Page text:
11 Performance is key


This chapter covers:

  • Examining how to measure performance when multiple micro frontends exist on one page
  • How to find regressions and bottlenecks and attribute them to the right team
  • Typical performance drawbacks that are consequential to the micro frontends architecture
  • Reducing the amount of required JavaScript by sharing larger vendor libraries across teams
  • Implementing library sharing without compromising team independence

In 2014 my colleague Jens handed me an article 1 written by a company that implemented a vertical style architecture. Back then, the term micro frontends didn’t exist. Being a frontend developer who takes pride in delivering fast user experiences, my first gut reaction to this idea was rejection--strong rejection. “Five teams that all roll their own frontend? This sounds like a lot of overhead. The result will surely be inefficient and slow.”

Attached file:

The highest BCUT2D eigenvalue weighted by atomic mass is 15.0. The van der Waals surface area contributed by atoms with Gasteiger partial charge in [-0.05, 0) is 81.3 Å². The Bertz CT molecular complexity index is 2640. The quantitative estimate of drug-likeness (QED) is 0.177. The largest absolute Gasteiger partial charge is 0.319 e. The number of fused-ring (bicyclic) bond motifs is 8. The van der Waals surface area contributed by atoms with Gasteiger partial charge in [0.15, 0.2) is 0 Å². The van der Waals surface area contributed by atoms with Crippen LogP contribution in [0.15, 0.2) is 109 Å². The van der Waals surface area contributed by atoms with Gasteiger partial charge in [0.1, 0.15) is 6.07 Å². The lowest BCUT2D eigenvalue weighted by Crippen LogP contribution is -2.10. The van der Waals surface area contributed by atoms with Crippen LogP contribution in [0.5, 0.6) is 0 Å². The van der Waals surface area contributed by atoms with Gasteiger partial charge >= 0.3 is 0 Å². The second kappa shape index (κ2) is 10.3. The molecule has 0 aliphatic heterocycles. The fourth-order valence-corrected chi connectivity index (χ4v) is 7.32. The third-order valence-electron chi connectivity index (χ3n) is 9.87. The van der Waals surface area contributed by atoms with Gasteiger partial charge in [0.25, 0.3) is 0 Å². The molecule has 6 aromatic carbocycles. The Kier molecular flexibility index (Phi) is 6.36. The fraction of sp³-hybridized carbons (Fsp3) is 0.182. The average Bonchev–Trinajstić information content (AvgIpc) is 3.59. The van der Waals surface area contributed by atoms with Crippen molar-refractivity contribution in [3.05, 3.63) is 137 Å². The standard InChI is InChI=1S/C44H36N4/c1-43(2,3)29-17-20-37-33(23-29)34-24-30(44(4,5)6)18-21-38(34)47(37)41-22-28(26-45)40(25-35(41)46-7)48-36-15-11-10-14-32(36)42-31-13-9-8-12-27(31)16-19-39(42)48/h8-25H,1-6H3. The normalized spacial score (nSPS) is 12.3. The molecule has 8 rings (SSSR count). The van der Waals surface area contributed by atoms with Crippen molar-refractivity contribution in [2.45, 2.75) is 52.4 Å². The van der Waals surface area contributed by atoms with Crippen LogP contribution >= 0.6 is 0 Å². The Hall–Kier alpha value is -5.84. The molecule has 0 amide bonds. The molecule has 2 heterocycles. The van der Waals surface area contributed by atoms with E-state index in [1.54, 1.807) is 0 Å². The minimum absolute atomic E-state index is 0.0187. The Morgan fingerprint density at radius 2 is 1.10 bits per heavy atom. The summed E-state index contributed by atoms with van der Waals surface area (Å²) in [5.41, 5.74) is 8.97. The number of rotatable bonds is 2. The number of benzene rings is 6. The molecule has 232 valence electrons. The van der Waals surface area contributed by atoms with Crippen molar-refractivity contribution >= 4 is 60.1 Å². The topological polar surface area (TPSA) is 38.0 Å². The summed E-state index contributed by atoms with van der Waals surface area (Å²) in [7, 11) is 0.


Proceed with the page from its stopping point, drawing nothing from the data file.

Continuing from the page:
1.S. Kraus, G. Steinacker, O. Wegner. “Teile und Herrsche: Kleine Systeme für große Architekturen,” OBJEKTspektrum 05/2013 (German), http://mng.bz/xWDg.

11.1 Architecting for performance

11.1.1 Different teams, different metrics

11.1.2 Multi-team performance budgets

11.1.3 Attributing slowdowns

11.1.4 Performance benefits

11.2 Reduce, reuse... vendor libraries

11.2.1 Cost of autonomy

11.2.2 Pick small

11.2.3 One global version

11.2.4 Versioned vendor bundles

11.2.5 Don’t share business code